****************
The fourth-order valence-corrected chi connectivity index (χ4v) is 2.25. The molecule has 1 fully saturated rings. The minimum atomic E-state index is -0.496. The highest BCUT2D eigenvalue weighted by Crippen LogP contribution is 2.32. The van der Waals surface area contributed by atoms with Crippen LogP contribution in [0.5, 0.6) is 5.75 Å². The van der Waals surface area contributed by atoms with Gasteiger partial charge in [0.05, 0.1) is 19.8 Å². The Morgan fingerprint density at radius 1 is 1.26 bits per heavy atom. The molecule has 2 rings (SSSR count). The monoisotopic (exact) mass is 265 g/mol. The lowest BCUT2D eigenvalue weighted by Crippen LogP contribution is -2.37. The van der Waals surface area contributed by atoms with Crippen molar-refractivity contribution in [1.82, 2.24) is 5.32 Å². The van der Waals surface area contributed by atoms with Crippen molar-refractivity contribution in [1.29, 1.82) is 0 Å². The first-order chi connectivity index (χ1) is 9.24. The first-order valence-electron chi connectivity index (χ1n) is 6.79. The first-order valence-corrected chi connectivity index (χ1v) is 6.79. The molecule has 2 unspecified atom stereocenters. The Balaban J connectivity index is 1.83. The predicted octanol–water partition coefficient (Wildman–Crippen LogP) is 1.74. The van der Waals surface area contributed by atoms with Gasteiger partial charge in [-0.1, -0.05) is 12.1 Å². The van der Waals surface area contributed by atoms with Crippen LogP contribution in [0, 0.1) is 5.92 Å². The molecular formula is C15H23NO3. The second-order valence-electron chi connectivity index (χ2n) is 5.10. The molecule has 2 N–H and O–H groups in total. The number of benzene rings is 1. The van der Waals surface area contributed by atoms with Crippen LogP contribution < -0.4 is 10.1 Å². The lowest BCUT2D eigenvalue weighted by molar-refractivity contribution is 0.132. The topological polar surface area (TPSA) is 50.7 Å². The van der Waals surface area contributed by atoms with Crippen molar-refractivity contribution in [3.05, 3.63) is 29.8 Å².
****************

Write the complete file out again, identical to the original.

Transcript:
The fourth-order valence-corrected chi connectivity index (χ4v) is 2.25. The molecule has 1 fully saturated rings. The minimum atomic E-state index is -0.496. The highest BCUT2D eigenvalue weighted by Crippen LogP contribution is 2.32. The van der Waals surface area contributed by atoms with Crippen LogP contribution in [0.5, 0.6) is 5.75 Å². The van der Waals surface area contributed by atoms with Gasteiger partial charge in [0.05, 0.1) is 19.8 Å². The Morgan fingerprint density at radius 1 is 1.26 bits per heavy atom. The molecule has 2 rings (SSSR count). The monoisotopic (exact) mass is 265 g/mol. The lowest BCUT2D eigenvalue weighted by Crippen LogP contribution is -2.37. The van der Waals surface area contributed by atoms with Crippen molar-refractivity contribution in [1.82, 2.24) is 5.32 Å². The van der Waals surface area contributed by atoms with Crippen molar-refractivity contribution in [1.29, 1.82) is 0 Å². The first-order chi connectivity index (χ1) is 9.24. The first-order valence-electron chi connectivity index (χ1n) is 6.79. The first-order valence-corrected chi connectivity index (χ1v) is 6.79. The molecule has 2 unspecified atom stereocenters. The Balaban J connectivity index is 1.83. The predicted octanol–water partition coefficient (Wildman–Crippen LogP) is 1.74. The van der Waals surface area contributed by atoms with Gasteiger partial charge in [-0.1, -0.05) is 12.1 Å². The van der Waals surface area contributed by atoms with Crippen LogP contribution in [0, 0.1) is 5.92 Å². The molecular formula is C15H23NO3. The second-order valence-electron chi connectivity index (χ2n) is 5.10. The molecule has 2 N–H and O–H groups in total. The number of benzene rings is 1. The van der Waals surface area contributed by atoms with Crippen LogP contribution < -0.4 is 10.1 Å². The lowest BCUT2D eigenvalue weighted by molar-refractivity contribution is 0.132. The topological polar surface area (TPSA) is 50.7 Å². The van der Waals surface area contributed by atoms with Crippen molar-refractivity contribution in [3.05, 3.63) is 29.8 Å².